After letting that layer dry and rubbing some of it back off so that
it was more of a lowlight or accent I rubbed on some watered down
Liquitex Burnt Umber.
I worked the burnt umber around all the appliqués’ curves and into places where I thought the nightstand could use some definition.
I was trying for a dirt stained look that you’d find on a centuries old piece ~ like the dirt got into a furniture piece’s crevices.
Here’s where I switched and looked to another post of friend Cindy’s* to use this really great product:
The last paint to put on carefully using just my forefinger was some
Amoco Rub ‘n Buff ~ gold
lightly over all the raised portions of the appliqués.
It’s inevitable that you’ll get gilding in the wrong spot so keep a
damp cloth nearby to carefully rub off any mishaps.
I tried both silver and gold as I wasn’t sure which I liked better.
I even took a mini survey on my Instagram and several people
said they liked the silver better.
Once the burnt umber was rubbed on the silver just didn’t look
right to me so I went with the gold. I was trying for an Old World European French look and I don’t think silvering on furniture started happening until around the Art Deco era of the 1920’s to 1940’s.
This was really fun! Anyway, I did feel a bit like the Tin Man in the Wizard of Oz as it tends to get all over you very quickly if you forget and rub your nose or scratch an itch on your arm. Just the tiniest bit of gilding or silvering goes a long way ~ very economical!
(You can see where I nicked the top front edge of the nightstand with silver
when I was trying both out and I didn’t see it in time before it dried…)
The last thing to do after the gilding dries (wait 24 hours) is to rub it to a shine then add either a clear rub-on furniture wax or a polyurethane finish to protect all that wonderful chalk paint goodness.
Here’s how it turned out! I am loving this little nightstand now with its new blue look! I had never worked with chalk paints before and I can tell you that they go on very smoothly and there isn’t any chalky feel to the furniture once dry.
Part of what I really liked about working with this type of paint was that when you are wiping back the paint to reveal underneath layers the paint is on there enough that you have to rub a bit but
not too hard.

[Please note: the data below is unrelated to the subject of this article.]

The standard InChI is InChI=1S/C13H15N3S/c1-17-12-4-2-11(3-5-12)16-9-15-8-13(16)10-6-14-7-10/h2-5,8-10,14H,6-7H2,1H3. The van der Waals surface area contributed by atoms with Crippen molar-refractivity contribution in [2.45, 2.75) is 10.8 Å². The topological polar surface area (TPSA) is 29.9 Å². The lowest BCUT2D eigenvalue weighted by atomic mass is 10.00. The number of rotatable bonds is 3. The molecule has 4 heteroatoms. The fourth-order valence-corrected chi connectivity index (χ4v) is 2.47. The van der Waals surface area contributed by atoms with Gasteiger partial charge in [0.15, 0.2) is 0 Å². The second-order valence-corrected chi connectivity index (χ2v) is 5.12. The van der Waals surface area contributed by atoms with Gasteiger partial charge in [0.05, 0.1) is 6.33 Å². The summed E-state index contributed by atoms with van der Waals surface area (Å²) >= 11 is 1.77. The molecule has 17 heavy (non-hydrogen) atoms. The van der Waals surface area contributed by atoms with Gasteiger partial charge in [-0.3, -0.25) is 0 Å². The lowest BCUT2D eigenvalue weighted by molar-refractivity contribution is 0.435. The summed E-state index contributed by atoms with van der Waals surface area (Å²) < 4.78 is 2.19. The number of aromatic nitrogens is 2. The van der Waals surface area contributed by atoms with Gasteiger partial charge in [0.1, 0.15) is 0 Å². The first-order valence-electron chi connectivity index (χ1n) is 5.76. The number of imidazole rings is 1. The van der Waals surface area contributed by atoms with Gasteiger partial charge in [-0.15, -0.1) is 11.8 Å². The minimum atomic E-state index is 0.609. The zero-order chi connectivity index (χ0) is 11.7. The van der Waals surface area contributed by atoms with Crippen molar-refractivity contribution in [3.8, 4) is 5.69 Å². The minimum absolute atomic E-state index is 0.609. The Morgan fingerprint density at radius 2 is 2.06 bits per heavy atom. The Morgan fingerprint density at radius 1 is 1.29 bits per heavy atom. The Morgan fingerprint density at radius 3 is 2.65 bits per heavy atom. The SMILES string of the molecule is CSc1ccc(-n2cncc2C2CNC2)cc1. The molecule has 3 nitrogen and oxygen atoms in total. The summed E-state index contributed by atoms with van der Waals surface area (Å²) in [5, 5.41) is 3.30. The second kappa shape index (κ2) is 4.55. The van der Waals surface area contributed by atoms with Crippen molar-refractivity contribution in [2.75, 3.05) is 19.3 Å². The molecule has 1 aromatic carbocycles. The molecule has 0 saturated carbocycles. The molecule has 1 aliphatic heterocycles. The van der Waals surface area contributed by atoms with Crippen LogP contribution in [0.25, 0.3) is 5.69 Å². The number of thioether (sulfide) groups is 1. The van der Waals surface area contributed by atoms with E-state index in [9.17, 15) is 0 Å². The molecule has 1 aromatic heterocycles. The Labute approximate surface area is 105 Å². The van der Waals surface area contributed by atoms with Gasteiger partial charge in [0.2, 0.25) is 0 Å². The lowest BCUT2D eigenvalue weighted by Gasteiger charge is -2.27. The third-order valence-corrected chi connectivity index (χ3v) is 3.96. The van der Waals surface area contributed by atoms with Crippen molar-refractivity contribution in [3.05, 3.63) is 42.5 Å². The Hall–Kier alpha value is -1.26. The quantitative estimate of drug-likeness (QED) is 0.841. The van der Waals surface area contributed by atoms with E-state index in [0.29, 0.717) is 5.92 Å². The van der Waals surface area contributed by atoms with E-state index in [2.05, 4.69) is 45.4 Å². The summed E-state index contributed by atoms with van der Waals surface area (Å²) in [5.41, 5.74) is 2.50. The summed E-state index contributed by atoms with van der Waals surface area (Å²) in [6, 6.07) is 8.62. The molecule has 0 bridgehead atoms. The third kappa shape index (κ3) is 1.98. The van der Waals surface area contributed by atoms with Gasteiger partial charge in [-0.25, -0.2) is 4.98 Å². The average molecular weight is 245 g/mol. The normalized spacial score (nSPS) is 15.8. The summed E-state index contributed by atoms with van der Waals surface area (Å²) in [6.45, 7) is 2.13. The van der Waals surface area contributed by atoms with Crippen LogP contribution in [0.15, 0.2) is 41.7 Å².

Chalk paint creates the most lovely soft matte finish…
All of the chalk paints I used and the Liquitex Basics Burnt Umber. The final paint was Amoco’s Rub ‘n Buff in gold, then a final coat of clear furniture wax to protect the paint.
*My inspiration was a Louis XV buffetCindy Blackenburg of the blog and online shop Edith and Evelyncreated for her home.
I loved all those multiple layers of blues and greys that she created
on her formerly 1950’s brown dresser!
Pretty blooms glow in the late afternoon sunlight.
I am loving how this dresser turned out and it inspired me to look
for a poem or two…
‘No one need suffer, therefore, who cannot emulate a neighbor’s costly appointments. The privilege of extravagance belongs to the few, but the right to refinement is a legacy to us all.’
This little nightstand with its charming layered blue look certainly adds a certain refinement to our Prairie Home and I was in turn inspired to do some cleaning and create an early fall vignette.
A small painted tobacco basket I found at Hobby Lobby paired with a few faux rose stems ~ which had the loveliest bit of peach blush-coloring to their leaves ~ aded to the roses and peonies I put out earlier this summer…
To these I added in just a few small off-white hydrangeas
and beautiful blue larkspur stems to complement the blue
hues in the nightstand. What do you think of these two together?
French Ethereal is a lifestyle blog sharing tips on decorating, table settings, crafts, gardening, DIY and travel. I love an elegant Shabby Chic/Old World French decor all decorated with Faith. <3
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